That said, stashing some vodka in the backseat — in case a snake attacks and you don’t have cell service to call for help — is never a bad idea…

Mount Rainier National Park

Mount Rainie, which is an active volcano, ranks 30th in terms of height in the U.S.
“I have seen bigger mountains.”

After consulting multiple expert sources, we have determined that Mount Rainier and Mount Everest are two different mountains (womp womp). In fact, of all the mountains in North America, Mount Rainier only ranks 30th in terms of height. But what makes Rainier special isn’t exactly its height: It’s its height in relation to the flatlands around it. Oh, and the fact that it’s an active volcano.

Joshua Tree National Park

Joshua Tree National Park’s Arch Rock is a popular destination in danger of overcrowding.
“He informed us, that if he tells us where the arch is, and we actually go there, we will create a ‘dangerous situation’ for other visitors. Duh!   Go to hell, ranger Dustin (or Justin), you ruined our trip!”

Joshua Tree National Park’s Arch Rock is a popular destination for families and people who aren’t quite up to a multi-mile slog. Plenty of people visit this trail every year, so much so that parking has become a serious issue (a perennial problem for popular national parks). This leads to a lot of tension and overcrowding, which can unfortunately be taken out on people like Ranger Dustin. And/or Justin.

Glacier National Park

Glacier National Park is in Montana's Rocky Mountains, south of the Canadian border.
“At the time of our visit, half of the road was closed due to snow! Well, there was no snow on the mountains and it being late June, it could not possibly have snowed there! Was there a UFO landing? Pretty fishy.”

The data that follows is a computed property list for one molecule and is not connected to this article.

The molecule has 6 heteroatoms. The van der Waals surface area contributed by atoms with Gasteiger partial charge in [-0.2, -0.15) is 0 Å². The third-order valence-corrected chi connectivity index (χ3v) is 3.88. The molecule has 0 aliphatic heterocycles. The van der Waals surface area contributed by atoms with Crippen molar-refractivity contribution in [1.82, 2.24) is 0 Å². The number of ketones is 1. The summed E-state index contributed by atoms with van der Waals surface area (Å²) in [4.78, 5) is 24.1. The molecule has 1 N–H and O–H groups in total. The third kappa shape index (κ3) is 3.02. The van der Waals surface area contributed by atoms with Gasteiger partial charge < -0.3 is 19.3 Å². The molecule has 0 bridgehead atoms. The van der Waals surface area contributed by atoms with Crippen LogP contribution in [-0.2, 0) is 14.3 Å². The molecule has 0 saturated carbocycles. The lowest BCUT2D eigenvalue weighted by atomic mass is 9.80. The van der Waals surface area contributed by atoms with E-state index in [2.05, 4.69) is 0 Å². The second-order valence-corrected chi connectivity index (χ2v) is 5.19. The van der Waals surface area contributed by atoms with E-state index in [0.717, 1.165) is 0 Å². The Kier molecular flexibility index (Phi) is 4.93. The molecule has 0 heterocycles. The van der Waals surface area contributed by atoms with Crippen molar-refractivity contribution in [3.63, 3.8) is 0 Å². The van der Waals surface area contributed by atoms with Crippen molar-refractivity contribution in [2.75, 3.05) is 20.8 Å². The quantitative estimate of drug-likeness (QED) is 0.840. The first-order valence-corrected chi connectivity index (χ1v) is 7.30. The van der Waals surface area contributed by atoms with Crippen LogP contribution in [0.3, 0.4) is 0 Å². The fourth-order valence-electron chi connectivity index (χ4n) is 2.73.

By far, the must-do activity in Glacier National Park is to drive the Going-to-the-Sun Road. This pass winds up among mountains and offers jaw-dropping views of the glaciers from a high vantage point.

Oh, and the road closure? Per the park’s website, “The opening of the alpine portion varies, based on snowfall and plowing progress. Typically the road has been fully open in late June or early July.”

Hmmm. Sounds like what a government agency trying to cover up alien activity would say…

Carlsbad Caverns National Park

Carlsbad Caverns National Park, in the desert of southern New Mexico, features more than 100 caves.
“They don’t enforce their rules, Children run (almost pushing you over the railing/ ledge) and yell. Most people have bad Oder and stink.

This New Mexican park includes more than 100 caves…and, apparently, funky-smelling visitors and murderous kids. You’ve been warned.

Zion National Park

Utah's Zion National Park features breathtaking red-rock formations juxtaposed against blue pools and green grasses.
“My guess is the people that love this place never get out much.”

From slot canyons to desert oases to hikes through rivers, Zion National Park packs a lot in one area. You could spend a whole summer exploring this park, and be amazed at its breathtaking red-rock formations juxtaposed against blue pools and green grasses.

Then again, maybe we just don’t get out much.

Haleakala National Park

The Haleakala National Park is on the island of Maui.
“I have no idea why anyone would rave so much about this stupid crater. We woke up at 3:30 am and drove for 2.5 hours each way to watch something that looks better on google images While freezing to death. Do yourself a favor and just google ‘pretty sunrise’ and save yourself the disappointment.”

In ancient times, native Hawaiians honored this breathtaking landscape, where they believed the demigod Maui caught the sun in his crater hidey-hole with a lasso. The reason? To force the sun to travel slower through the sky, thereby lengthening the day.

That, or to torment tourists who haven’t yet had their morning coffee.

Crater Lake National Park

Crater Lake National Park in southern Oregon was formed by a collapsed volcano.